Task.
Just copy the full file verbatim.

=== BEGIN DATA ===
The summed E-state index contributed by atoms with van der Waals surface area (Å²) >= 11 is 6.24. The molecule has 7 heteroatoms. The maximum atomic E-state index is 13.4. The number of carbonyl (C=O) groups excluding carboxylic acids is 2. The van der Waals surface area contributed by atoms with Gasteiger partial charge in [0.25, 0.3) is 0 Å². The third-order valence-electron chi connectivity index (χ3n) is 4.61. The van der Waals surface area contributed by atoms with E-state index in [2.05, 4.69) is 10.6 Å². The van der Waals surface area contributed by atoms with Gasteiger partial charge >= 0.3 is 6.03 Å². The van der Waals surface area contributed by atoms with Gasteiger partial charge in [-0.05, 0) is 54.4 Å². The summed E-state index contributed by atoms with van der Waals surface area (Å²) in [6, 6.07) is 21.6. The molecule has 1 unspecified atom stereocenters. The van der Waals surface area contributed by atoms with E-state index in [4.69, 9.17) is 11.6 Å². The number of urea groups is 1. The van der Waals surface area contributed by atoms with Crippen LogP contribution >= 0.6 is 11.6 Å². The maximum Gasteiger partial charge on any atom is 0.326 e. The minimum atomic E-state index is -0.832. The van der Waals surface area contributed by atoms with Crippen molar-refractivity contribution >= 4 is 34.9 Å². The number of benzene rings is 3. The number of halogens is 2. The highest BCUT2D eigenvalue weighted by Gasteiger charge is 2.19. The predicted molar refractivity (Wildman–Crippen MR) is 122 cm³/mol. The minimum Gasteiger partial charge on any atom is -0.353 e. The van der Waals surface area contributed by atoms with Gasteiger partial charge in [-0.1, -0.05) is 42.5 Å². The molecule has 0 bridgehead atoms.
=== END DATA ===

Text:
The summed E-state index contributed by atoms with van der Waals surface area (Å²) >= 11 is 6.24. The molecule has 7 heteroatoms. The maximum atomic E-state index is 13.4. The number of carbonyl (C=O) groups excluding carboxylic acids is 2. The van der Waals surface area contributed by atoms with Gasteiger partial charge in [0.25, 0.3) is 0 Å². The third-order valence-electron chi connectivity index (χ3n) is 4.61. The van der Waals surface area contributed by atoms with E-state index in [2.05, 4.69) is 10.6 Å². The van der Waals surface area contributed by atoms with Gasteiger partial charge >= 0.3 is 6.03 Å². The van der Waals surface area contributed by atoms with Gasteiger partial charge in [-0.05, 0) is 54.4 Å². The summed E-state index contributed by atoms with van der Waals surface area (Å²) in [6, 6.07) is 21.6. The molecule has 1 unspecified atom stereocenters. The van der Waals surface area contributed by atoms with E-state index in [4.69, 9.17) is 11.6 Å². The number of urea groups is 1. The van der Waals surface area contributed by atoms with Crippen LogP contribution >= 0.6 is 11.6 Å². The maximum Gasteiger partial charge on any atom is 0.326 e. The minimum atomic E-state index is -0.832. The van der Waals surface area contributed by atoms with Crippen molar-refractivity contribution >= 4 is 34.9 Å². The number of benzene rings is 3. The number of halogens is 2. The highest BCUT2D eigenvalue weighted by Gasteiger charge is 2.19. The predicted molar refractivity (Wildman–Crippen MR) is 122 cm³/mol. The minimum Gasteiger partial charge on any atom is -0.353 e. The van der Waals surface area contributed by atoms with Gasteiger partial charge in [-0.1, -0.05) is 42.5 Å². The molecule has 0 bridgehead atoms.